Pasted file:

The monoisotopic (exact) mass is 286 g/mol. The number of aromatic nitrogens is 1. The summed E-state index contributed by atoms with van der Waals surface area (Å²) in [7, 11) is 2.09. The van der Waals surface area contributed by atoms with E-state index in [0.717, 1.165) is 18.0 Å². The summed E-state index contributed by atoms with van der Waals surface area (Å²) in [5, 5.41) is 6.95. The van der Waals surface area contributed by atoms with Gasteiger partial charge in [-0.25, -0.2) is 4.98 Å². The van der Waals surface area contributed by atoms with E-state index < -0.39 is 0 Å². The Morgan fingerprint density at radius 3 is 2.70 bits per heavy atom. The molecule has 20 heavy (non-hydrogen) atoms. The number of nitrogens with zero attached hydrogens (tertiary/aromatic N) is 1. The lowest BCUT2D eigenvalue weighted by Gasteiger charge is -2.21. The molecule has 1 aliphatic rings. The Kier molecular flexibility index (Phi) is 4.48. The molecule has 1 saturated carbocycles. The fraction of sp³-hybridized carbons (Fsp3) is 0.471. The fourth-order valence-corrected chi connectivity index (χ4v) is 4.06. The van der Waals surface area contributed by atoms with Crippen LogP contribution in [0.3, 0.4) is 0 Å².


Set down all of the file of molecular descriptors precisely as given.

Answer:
The monoisotopic (exact) mass is 286 g/mol. The number of aromatic nitrogens is 1. The summed E-state index contributed by atoms with van der Waals surface area (Å²) in [7, 11) is 2.09. The van der Waals surface area contributed by atoms with E-state index in [0.717, 1.165) is 18.0 Å². The summed E-state index contributed by atoms with van der Waals surface area (Å²) in [5, 5.41) is 6.95. The van der Waals surface area contributed by atoms with Gasteiger partial charge in [-0.25, -0.2) is 4.98 Å². The van der Waals surface area contributed by atoms with E-state index < -0.39 is 0 Å². The Morgan fingerprint density at radius 3 is 2.70 bits per heavy atom. The molecule has 20 heavy (non-hydrogen) atoms. The number of nitrogens with zero attached hydrogens (tertiary/aromatic N) is 1. The lowest BCUT2D eigenvalue weighted by Gasteiger charge is -2.21. The molecule has 1 aliphatic rings. The Kier molecular flexibility index (Phi) is 4.48. The molecule has 1 saturated carbocycles. The fraction of sp³-hybridized carbons (Fsp3) is 0.471. The fourth-order valence-corrected chi connectivity index (χ4v) is 4.06. The van der Waals surface area contributed by atoms with Crippen LogP contribution in [0.3, 0.4) is 0 Å².